How to Dry Fire Practice & Why it is Important

Dry fire is the something every shooter should be doing to obtain proficiency with firearms.

How to Dry Fire Practice & Why it is Important Pistol Drill

It is impossible to get better at something without deliberate practice. Unfortunately in the firearms world, training with live ammunition can get very expensive, quite quickly. That is where dry fire practice comes into play. With dry fire, there’s no range fees or ammo costs. Anyone can practice their shooting technique from home with no additional expense.

Dry fire is the go to training technique for all of the world’s best shooters.

What is dry fire training?

To over simplify things, dry fire training is when a shooter goes through the motions of shooting a firearm, but there isn’t any live ammunition in the gun. At it’s most basic level, that’s all dry fire is.

Really – that’s it.
Quick dry fire training demo

Dry fire is going through the motions of shooting without the distractions or expense of recoil.

Multiple shots, multiple targets, movement, leans… everything. Every skill worked on the range with live ammo can be focused on at home, for free, in dry fire.

Don’t forget to check that the gun is empty at the beginning of every dry fire training session.

Why is dry fire practice important?

Dry fire practice allows you to practice cheaply for free and safely at home. No need to spend money on ammo. No travel time and setup time. A daily, bi-weekly, or weekly training session of 15 minutes can make huge differences in the skill levels of any shooter.

Dry fire at home allows shooters to practice drawing from a holster, multiple target transitions, moving while shooting and more. This is valuable for any skill level, but especially shooters who have limited range access. Most indoor shooting ranges don’t like movement drills, or even rapid fire, so dry fire at home can make up for these range limitations.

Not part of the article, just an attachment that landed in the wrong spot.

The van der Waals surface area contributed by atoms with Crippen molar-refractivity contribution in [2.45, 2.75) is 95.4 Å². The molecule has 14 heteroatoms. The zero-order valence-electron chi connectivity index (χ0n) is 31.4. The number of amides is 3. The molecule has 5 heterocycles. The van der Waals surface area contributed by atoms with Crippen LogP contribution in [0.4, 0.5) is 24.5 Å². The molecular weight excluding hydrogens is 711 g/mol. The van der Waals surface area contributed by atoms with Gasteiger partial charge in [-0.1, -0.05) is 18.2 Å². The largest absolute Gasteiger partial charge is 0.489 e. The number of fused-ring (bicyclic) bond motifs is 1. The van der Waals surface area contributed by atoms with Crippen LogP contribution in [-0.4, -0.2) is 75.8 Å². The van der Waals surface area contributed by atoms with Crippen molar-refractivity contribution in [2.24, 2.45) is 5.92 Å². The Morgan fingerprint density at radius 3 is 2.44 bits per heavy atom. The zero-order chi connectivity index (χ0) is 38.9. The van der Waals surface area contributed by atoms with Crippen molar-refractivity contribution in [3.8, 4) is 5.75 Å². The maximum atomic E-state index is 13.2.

But the greatest benefit of dry fire is the most often overlooked benefit – no recoil. In dry fire, there is (obviously) no recoil in the firearm. Some people look down on dry fire for that, pursuing gizmos that re-introduce recoil to dry fire. However, a lack of recoil in dry fire provides an incredibly valuable analysis angle. Any disruption to the sights in dry fire is user created and therefore can be worked to be smoothed out.

Even if I had access to infinite free ammo, I would still incorporate dry fire into my raining.

How to dry fire effectively

Dry fire is a simple task – simply go through the actions of shooting the handgun, rifle, or shotgun but without any ammunition in it.

An important step of any form of firearms training, including dry fire training, is to pick a shooting skill, and run drills that work on those skills. Random training isn’t efficient, but intentional work can do wonders. That’s why the drill library on Locked Back Training was created, to help people find methods to train and work on particular pistol skills.

Key skills to work on in practice include grip, trigger control, multiple target transitions, and movement, though all practical pistol skills are important to work on in dry fire.

Multiple shot drills in dry fire

For single action only (SAO) pistols and striker fire pistols like 1911s or Glocks, the hammer/striker doesn’t need to fall on every shot. It is perfectly fine to multiple shot drills in dry fire on a dead trigger, even if the trigger doesn’t move – like on Glocks. Move and manipulate the handgun as if there was ammo in the gun. This is where one of the benefits of dry fire shines – there’s no recoil to mess up the sight picture. If the sights move when the trigger falls, then that’s because the trigger finger yanked that pistol off target.

For double action / single action (DA/SA) pistols like the CZ-75, it is important to not run the full double action trigger pull on every shot. Running the long trigger pull on every shot will train the trigger finger to move the full length of travel even in live fire when it is running in single action – that will slow down follow up shots. Utilize the double action pull on the first shot, but move the trigger a short distance mimicking a single action trigger pull.

How do I know I’m dry firing correctly?

Validate your skill at the range in live fire! Live fire is the best way validate if your dry fire practice is creating good habits or bad habits. Videoing yourself and putting yourself on the clock also provides hard evidence of your progress. Locked Back Training’s drills have the ability to save par times and live fire PRs to measure progress. Finally, competing against others is a fantastic way to measure progress – plus it’s fun!

Find competitions in your area on

How to dry fire efficiently with focused drills

Maximizing dry fire requires deliberate practice. Simply clicking the pistol randomly around the room is not an efficient way to spend dry fire training time.

Members only video available.
15min video of me running & talking through a dry fire training session

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15min video of me running & talking through a dry fire training session

Pick a specific shooting skill, and pick pistol drills to work on honing that skill.